We may earn revenue from the products available on this page and participate in affiliate programs. Learn more ›
Enjoying snow was one of the reasons I moved to Utah. But once I got here, I realized I still wasn't ready for the winters here. I was stupidly convinced that I could stay ahead of the snow with a shovel—that thought quickly dissolved the first time four feet fell within 24 hours. I purchased a snow blower that night, still trying to catch my breath.
What I purchased was the first electric snow blower I’ve ever owned: specifically, a Snow Joe. I’d heard good things about the brand and, honestly, I was super done with mixing gas and oil or maintaining a gas-powered snow blower throughout the year. I was done with the hassle and lucky for me, a 21-inch Snow Joe was on sale. But could it keep up with our Utah winters?
Yes, yes it most definitely could and continues to do so.
Snow Joe Electric Single Stage Snow Blower Specs
- Price: $159.00
- Power: Corded
- Amps: 15-amp
- Track Width: 21 inches
- Snow Depth Per Cut: 12 inches
- Snow Removal: 800-pounds per minute
- Available at: Amazon
The specific model I went for was a single-stage, corded electric Snow Joe that features a 21-inch intake. According to Snow Joe, its 15-amp motor is good for throwing up to 800 pounds of snow per minute at a maximum depth of 12 inches. The chute swings 180 degrees around for placing the outgoing snow wherever necessary, and the wheels make it easy for even rough terrain like my gravel driveway.
Everything seemed solid from the listing, though I was somewhat concerned that the extension cord might be a bit of a bear. But stepping up to a battery-electric snow blower would mean tacking on an additional couple hundred dollars. The slight annoyance wasn’t a dealbreaker, but what I found was that I rarely even think of the extension cord when using it, as the Snow Joe’s operation is supremely easy.
After that previously mentioned four-foot snow dump, we saw three other multi-foot snowfalls last season, along with a host of over 6-inch snows. And this year, we’ve already seen two 8-12 inch snows and one blizzard that brought 19 inches of snow. Each has seen me put on my jacket and head out into the snowy outdoors, putting the snow blower to use. And all have been plowed with ease.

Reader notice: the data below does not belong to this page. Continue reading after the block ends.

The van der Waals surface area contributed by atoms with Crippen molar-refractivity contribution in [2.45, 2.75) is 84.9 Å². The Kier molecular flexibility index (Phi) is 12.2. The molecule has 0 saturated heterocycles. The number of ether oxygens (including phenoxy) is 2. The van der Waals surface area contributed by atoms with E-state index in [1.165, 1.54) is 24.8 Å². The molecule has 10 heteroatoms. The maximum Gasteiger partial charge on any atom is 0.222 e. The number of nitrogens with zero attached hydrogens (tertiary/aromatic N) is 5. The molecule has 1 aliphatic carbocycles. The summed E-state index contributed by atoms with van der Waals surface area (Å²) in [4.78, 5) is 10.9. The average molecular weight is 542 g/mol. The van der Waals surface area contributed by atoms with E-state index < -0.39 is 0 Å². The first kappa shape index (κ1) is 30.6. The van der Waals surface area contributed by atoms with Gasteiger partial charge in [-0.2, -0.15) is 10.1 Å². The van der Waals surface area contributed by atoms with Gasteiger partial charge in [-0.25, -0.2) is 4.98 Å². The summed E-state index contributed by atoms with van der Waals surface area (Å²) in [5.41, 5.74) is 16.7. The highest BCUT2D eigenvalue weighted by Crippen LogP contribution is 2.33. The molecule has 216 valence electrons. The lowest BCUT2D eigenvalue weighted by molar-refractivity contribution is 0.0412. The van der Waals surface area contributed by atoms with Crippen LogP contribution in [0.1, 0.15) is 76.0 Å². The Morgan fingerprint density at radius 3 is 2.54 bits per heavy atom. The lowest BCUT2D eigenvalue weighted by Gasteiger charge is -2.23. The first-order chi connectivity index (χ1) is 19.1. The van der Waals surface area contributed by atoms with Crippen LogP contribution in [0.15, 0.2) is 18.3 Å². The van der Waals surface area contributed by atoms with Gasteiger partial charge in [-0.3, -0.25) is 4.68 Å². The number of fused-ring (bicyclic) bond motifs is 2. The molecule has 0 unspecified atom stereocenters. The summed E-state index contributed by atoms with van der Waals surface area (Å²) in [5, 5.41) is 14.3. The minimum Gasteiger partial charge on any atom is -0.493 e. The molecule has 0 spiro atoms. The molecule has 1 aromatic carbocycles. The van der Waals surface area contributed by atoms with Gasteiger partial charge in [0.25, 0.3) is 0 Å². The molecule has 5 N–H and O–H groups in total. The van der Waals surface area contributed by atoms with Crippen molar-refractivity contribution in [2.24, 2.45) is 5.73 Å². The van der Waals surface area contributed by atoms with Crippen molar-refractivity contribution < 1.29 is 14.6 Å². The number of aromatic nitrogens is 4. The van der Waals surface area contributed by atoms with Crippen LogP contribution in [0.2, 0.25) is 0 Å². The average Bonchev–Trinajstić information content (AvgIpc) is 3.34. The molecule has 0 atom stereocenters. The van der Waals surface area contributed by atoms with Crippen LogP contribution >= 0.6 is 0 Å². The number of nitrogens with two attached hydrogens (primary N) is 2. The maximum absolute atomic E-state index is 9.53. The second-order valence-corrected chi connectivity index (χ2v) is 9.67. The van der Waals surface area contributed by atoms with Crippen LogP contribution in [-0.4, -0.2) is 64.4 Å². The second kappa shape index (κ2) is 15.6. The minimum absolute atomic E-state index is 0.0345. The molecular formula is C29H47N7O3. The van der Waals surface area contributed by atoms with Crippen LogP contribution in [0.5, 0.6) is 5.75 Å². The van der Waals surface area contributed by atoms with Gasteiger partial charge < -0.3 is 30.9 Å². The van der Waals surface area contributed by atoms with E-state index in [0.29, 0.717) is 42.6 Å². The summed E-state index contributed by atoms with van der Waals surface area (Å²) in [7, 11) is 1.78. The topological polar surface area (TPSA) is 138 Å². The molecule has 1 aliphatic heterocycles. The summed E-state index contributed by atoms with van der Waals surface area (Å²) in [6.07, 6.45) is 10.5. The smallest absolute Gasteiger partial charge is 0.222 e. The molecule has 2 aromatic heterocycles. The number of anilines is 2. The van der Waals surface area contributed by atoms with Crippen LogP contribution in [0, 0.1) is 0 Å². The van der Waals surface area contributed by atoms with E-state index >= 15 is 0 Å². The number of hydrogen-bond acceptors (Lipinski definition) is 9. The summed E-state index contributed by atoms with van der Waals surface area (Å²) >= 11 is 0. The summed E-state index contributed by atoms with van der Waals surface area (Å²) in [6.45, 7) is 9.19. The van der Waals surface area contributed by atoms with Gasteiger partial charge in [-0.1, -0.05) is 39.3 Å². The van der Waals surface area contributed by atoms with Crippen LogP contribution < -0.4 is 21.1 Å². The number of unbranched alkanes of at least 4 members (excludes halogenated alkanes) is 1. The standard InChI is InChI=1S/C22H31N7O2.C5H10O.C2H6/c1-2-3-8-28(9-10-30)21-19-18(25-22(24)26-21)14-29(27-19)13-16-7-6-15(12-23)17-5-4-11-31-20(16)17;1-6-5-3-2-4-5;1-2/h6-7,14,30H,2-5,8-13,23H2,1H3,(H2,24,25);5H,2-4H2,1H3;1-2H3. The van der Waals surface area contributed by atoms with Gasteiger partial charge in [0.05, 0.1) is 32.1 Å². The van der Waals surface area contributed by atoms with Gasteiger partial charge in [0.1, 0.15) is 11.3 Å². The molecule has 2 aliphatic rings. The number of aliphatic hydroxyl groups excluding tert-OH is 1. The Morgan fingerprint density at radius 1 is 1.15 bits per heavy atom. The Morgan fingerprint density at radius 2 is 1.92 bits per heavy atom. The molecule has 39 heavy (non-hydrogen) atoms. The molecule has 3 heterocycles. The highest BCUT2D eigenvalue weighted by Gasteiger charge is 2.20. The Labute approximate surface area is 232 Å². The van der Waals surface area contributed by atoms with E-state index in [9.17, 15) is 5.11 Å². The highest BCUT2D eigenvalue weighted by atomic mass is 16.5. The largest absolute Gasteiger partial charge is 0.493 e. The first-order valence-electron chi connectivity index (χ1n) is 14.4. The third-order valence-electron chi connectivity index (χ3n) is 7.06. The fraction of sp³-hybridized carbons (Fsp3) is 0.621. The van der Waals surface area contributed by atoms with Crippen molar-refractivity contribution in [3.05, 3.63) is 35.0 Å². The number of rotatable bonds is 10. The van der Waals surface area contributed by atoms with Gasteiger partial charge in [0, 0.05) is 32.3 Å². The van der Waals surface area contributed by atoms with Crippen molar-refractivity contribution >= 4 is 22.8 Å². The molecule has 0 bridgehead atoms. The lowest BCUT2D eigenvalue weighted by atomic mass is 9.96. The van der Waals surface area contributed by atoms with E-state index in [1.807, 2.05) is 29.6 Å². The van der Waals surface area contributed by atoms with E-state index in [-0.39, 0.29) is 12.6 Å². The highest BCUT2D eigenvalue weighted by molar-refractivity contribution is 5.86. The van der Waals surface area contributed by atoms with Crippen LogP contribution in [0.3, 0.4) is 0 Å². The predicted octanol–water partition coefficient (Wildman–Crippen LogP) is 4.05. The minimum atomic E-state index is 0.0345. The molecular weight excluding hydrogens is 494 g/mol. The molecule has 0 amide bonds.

Our driveway is about 30 yards long and 10 yards wide in most spots. All of it is gravel and it's on a 10-degree incline. A single-stage thrower is usually not great for this type of situation, especially one without powered wheels. But the Snow Joe handles it exceptionally well. When we shoveled, it took my wife and I about three hours to get through the thickest of snow. The Snow Joe now only takes me about 15-30 minutes depending on the depth and how frequently I go out when it's snowing hard.
One thing I really like about the Snow Joe is the extension cord holder mounted to the handle. This ensures it doesn’t get unplugged if you accidentally step on the cord or it gets snagged by a car tire. It’s also pretty lightweight, meaning you aren’t going to get tired by moving it around, even on a hill.
This Snow Joe also has a two-year warranty, which is pretty nice, and again, no maintenance. It’s literally just plug-and-go. No need for oil or grease or anything. It’s simple, easy, and stress-free, something that can’t be said of all the gas machines I’ve used in the past. The snow blower is also pretty quiet. There’s definitely noise from the 15-amp motor, but compared to the constant thrum and choke of a traditional snow blower, you’re saving your ears and your neighbors from calling the HOA on you.
Best of all, it isn’t expensive. At the time of writing, the 21-inch corded electric Snow Joe is priced at $159. That’s a screaming bargain. And though you’ll also need an extension cord meant for cold weather, it’s still better than shoveling.
However, I get that people might not want to deal with a cord. Based on my experience with the company’s corded model, I can’t see the battery pack versions being any less good. Just remember, if you want something similar to my 21-inch one, it’s going to be more expensive.
The Drive and its partners may earn a commission if you purchase a product through one of our links. Read more.